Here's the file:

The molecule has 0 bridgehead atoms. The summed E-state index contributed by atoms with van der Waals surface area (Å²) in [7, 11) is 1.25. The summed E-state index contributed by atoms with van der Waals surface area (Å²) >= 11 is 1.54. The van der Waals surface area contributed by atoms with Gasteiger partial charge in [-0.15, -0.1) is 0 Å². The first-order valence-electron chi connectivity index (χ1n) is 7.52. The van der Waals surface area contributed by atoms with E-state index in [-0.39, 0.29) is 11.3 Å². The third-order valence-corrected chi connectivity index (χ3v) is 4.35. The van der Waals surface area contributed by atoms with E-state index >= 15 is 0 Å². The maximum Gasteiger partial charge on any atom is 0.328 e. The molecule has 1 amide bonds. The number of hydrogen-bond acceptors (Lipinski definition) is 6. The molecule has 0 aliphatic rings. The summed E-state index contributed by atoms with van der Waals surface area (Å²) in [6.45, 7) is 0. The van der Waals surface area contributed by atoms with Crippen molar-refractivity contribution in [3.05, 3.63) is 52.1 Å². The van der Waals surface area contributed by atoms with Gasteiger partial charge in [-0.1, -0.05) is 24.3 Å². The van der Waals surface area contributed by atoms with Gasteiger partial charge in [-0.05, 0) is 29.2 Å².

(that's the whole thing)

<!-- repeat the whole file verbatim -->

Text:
The molecule has 0 bridgehead atoms. The summed E-state index contributed by atoms with van der Waals surface area (Å²) in [7, 11) is 1.25. The summed E-state index contributed by atoms with van der Waals surface area (Å²) >= 11 is 1.54. The van der Waals surface area contributed by atoms with Gasteiger partial charge in [-0.15, -0.1) is 0 Å². The first-order valence-electron chi connectivity index (χ1n) is 7.52. The van der Waals surface area contributed by atoms with E-state index in [-0.39, 0.29) is 11.3 Å². The third-order valence-corrected chi connectivity index (χ3v) is 4.35. The van der Waals surface area contributed by atoms with E-state index >= 15 is 0 Å². The maximum Gasteiger partial charge on any atom is 0.328 e. The molecule has 1 amide bonds. The number of hydrogen-bond acceptors (Lipinski definition) is 6. The molecule has 0 aliphatic rings. The summed E-state index contributed by atoms with van der Waals surface area (Å²) in [6.45, 7) is 0. The van der Waals surface area contributed by atoms with Crippen molar-refractivity contribution in [3.05, 3.63) is 52.1 Å². The van der Waals surface area contributed by atoms with Gasteiger partial charge in [-0.1, -0.05) is 24.3 Å². The van der Waals surface area contributed by atoms with Gasteiger partial charge in [-0.05, 0) is 29.2 Å².